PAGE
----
So we priests wear royal vestments. We drink from silver goblets. We have a throne for our Bishops in our cathedrals. We so want our royalty.
But this Sunday, “Stir Up Sunday” is about God Stirring things up with Jesus. This Sunday, Christ the King Sunday is about preparing for the Birth of Christ as Prince of Peace – ushering in a reign of love, gentleness and compassion.
His announcers were wise kings from the mysterious east who said yes to a voyage. His courtiers were shepherds who said yes to a stroll. His friend was a crazy prophet with locust-breath who said yes to a message. His mother was a teenage girl who said yes to an angel. His planet was a place of interstellar beauty which said yes to a baby.
On this Sunday before Advent, what is your “yes?” Is it to the commercials asking you to buy things? Is it to an anxious system asking you to work to death? Is it to labels asking you to replace the cross with a Mercedes emblem or a Country Club parking pass or a designer label or body or hair style or stationary. Is your “yes” to the best invitations at the best houses? Is your “yes” to decorations or menus or love-purchasing gifts?
On this Sunday, and these last few weeks of pledging, we decide who our king is, what we worship, what kingdom we choose. We decide what kind of king Jesus is. And most difficult of all, we decide if we have what it takes to live in this different kingdom in which poor children sit on thrones and the rich get stuck in the eye of the needle.
This afternoon six friends will come to my house. We will take turns stirring the Christmas cake mix, thick with dried currents, cherries, ginger, figs, raisins and almonds. We will stir it up from east to west, like my mother taught me, to remind ourselves of the Wise King’s voyage. And we will love each other.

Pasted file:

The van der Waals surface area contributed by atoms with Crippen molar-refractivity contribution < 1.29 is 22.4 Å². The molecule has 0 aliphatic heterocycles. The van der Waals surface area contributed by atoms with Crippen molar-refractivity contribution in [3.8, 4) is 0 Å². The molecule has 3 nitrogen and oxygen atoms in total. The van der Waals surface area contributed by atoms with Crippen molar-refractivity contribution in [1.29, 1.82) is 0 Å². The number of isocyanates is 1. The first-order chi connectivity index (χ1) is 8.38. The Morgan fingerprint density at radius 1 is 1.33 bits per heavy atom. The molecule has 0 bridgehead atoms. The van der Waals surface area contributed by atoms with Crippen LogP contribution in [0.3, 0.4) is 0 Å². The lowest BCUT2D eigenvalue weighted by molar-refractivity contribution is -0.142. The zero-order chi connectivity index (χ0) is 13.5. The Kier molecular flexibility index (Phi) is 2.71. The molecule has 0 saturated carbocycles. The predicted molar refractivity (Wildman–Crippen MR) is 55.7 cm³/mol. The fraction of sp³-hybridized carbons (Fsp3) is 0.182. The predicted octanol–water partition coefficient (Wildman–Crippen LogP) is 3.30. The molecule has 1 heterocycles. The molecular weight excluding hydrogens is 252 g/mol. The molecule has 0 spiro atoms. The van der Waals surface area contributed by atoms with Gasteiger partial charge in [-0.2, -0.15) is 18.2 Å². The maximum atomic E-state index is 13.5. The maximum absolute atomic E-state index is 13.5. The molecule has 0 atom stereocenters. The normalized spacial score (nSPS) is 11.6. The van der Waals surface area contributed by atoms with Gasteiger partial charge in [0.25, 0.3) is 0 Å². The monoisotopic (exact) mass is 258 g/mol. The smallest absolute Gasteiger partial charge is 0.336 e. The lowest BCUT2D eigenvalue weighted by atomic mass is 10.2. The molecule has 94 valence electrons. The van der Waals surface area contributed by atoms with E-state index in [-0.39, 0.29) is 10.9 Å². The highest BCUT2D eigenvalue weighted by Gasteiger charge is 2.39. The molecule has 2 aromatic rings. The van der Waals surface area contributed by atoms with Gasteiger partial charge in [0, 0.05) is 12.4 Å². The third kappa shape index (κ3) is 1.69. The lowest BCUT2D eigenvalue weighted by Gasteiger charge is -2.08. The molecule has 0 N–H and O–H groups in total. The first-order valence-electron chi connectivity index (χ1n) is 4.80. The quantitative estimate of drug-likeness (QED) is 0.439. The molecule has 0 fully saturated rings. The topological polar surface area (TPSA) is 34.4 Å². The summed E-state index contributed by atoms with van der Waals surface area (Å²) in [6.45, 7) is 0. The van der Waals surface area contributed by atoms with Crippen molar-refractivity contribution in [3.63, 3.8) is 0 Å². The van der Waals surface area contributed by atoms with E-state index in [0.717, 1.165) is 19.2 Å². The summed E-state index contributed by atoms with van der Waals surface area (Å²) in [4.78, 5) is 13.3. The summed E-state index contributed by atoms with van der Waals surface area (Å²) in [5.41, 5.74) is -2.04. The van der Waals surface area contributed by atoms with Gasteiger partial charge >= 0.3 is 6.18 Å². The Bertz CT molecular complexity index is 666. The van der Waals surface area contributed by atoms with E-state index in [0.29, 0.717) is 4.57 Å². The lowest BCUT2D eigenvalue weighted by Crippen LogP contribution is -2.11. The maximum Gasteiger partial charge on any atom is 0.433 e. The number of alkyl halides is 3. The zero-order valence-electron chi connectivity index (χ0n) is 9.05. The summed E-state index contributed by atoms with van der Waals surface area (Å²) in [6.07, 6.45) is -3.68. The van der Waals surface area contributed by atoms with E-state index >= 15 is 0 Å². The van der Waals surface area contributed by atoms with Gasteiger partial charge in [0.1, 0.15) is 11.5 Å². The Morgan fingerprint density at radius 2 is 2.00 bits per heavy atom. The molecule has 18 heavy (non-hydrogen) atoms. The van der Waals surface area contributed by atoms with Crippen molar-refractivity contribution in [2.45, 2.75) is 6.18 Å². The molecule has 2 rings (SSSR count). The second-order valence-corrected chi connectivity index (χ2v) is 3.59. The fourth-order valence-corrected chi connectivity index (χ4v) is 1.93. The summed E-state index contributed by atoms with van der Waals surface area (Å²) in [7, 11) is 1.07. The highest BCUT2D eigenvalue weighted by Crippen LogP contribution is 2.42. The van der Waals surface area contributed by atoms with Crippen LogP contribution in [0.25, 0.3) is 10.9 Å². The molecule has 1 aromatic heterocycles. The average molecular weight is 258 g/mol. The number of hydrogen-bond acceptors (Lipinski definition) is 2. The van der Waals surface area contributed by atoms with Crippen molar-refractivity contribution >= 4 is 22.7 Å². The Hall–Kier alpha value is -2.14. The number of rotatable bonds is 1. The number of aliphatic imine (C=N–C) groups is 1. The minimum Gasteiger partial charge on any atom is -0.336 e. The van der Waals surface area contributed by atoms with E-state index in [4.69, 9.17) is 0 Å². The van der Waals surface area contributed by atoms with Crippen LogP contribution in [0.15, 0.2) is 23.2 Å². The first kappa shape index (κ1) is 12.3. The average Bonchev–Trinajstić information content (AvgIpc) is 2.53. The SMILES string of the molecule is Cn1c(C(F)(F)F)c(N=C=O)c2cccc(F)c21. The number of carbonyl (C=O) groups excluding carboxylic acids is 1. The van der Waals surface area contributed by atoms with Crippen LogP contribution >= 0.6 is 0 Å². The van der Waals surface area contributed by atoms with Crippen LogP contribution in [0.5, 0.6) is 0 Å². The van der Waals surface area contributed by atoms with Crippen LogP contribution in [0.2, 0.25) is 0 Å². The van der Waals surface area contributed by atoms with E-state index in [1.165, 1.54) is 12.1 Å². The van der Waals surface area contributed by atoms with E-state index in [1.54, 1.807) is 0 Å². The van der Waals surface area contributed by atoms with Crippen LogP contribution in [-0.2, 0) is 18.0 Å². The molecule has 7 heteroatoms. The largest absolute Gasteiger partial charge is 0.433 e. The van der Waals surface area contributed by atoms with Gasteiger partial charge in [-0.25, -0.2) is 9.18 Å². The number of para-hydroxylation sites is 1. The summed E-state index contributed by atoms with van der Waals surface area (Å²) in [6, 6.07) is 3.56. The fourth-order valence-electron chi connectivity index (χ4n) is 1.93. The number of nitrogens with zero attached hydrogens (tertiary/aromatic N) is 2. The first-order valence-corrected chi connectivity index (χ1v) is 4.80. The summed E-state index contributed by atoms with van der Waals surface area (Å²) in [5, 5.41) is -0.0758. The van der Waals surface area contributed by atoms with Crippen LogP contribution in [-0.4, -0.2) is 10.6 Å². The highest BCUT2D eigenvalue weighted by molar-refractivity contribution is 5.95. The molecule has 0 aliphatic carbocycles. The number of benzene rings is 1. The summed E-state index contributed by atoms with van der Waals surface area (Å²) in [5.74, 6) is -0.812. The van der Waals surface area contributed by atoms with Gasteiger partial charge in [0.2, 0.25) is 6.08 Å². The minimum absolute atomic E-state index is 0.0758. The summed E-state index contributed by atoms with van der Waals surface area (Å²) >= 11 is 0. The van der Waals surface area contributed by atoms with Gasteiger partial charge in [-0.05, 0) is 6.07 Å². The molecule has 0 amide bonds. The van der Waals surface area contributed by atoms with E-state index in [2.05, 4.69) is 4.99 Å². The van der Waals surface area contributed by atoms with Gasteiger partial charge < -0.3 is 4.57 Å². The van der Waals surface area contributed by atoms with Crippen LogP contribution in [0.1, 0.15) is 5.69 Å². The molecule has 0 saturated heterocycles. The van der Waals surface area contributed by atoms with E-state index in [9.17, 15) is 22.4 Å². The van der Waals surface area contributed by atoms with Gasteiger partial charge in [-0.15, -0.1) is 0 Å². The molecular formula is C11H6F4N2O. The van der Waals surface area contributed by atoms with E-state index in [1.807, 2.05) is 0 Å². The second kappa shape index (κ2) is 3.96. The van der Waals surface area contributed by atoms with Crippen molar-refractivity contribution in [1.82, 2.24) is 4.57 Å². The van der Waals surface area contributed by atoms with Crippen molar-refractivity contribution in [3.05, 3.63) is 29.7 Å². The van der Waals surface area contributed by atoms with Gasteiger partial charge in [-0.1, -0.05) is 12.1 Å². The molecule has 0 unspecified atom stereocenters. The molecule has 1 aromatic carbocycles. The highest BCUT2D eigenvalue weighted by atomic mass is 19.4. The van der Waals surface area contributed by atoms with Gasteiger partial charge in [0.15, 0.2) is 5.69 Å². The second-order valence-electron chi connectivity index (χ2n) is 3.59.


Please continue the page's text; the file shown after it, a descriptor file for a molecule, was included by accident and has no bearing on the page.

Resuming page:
Love must be our “yes!” this advent. Not to castles and queens. Not to materialism and matter. But to a gentle, poor king who hugs the homeless, helps the harried, warms the chilled, kisses the dis-eased and stirs up such a revolution as to make kings and queens, priests and Bishops, everywhere from Saint James’ palace to our own gated neighborhoods and castle-cathedrals shake with the awareness that a new king and a new kingdom is being ushered in and is waiting to see what kind of “yes” we speak, and to what, these next four weeks.
What if we made our gifts this year? What if we did not go to the parties of obligation but instead had dinners with four close friends? What if we did not shop for Christmas and bought no new decorations? What if we declined invitations to parties with people we neither know nor like? What if we ignored advertising? What if We simplified and listened for hope in silence?
Indeed, what if the only way to find this new kind of kingdom is to find a new kind of Advent?
(The Christmas Cake Recipe will be tomorrow’s blog. The dinner with 9 friends lasted five glorious hours…we never got to the cake-making part! But we laughed a lot!)